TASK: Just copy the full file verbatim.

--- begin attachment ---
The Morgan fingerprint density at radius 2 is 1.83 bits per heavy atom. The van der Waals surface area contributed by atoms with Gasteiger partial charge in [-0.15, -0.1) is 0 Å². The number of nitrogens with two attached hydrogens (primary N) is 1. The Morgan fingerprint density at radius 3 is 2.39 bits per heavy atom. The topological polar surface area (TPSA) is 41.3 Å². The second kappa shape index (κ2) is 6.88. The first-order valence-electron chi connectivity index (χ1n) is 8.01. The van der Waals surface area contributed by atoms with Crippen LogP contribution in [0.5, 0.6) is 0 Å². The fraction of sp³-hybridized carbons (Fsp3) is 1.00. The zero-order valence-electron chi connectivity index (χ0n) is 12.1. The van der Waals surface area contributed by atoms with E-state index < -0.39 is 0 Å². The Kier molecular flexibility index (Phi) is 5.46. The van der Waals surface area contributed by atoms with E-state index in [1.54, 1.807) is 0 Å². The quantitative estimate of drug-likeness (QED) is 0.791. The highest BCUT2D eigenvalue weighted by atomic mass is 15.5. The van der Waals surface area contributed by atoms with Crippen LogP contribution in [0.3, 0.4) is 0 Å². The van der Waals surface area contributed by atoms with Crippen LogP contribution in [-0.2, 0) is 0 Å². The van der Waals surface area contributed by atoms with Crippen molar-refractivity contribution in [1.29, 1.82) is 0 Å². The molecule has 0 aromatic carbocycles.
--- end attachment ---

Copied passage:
The Morgan fingerprint density at radius 2 is 1.83 bits per heavy atom. The van der Waals surface area contributed by atoms with Gasteiger partial charge in [-0.15, -0.1) is 0 Å². The number of nitrogens with two attached hydrogens (primary N) is 1. The Morgan fingerprint density at radius 3 is 2.39 bits per heavy atom. The topological polar surface area (TPSA) is 41.3 Å². The second kappa shape index (κ2) is 6.88. The first-order valence-electron chi connectivity index (χ1n) is 8.01. The van der Waals surface area contributed by atoms with Crippen LogP contribution in [0.5, 0.6) is 0 Å². The fraction of sp³-hybridized carbons (Fsp3) is 1.00. The zero-order valence-electron chi connectivity index (χ0n) is 12.1. The van der Waals surface area contributed by atoms with E-state index < -0.39 is 0 Å². The Kier molecular flexibility index (Phi) is 5.46. The van der Waals surface area contributed by atoms with E-state index in [1.54, 1.807) is 0 Å². The quantitative estimate of drug-likeness (QED) is 0.791. The highest BCUT2D eigenvalue weighted by atomic mass is 15.5. The van der Waals surface area contributed by atoms with Crippen LogP contribution in [0.3, 0.4) is 0 Å². The van der Waals surface area contributed by atoms with Crippen LogP contribution in [-0.2, 0) is 0 Å². The van der Waals surface area contributed by atoms with Crippen molar-refractivity contribution in [1.29, 1.82) is 0 Å². The molecule has 0 aromatic carbocycles.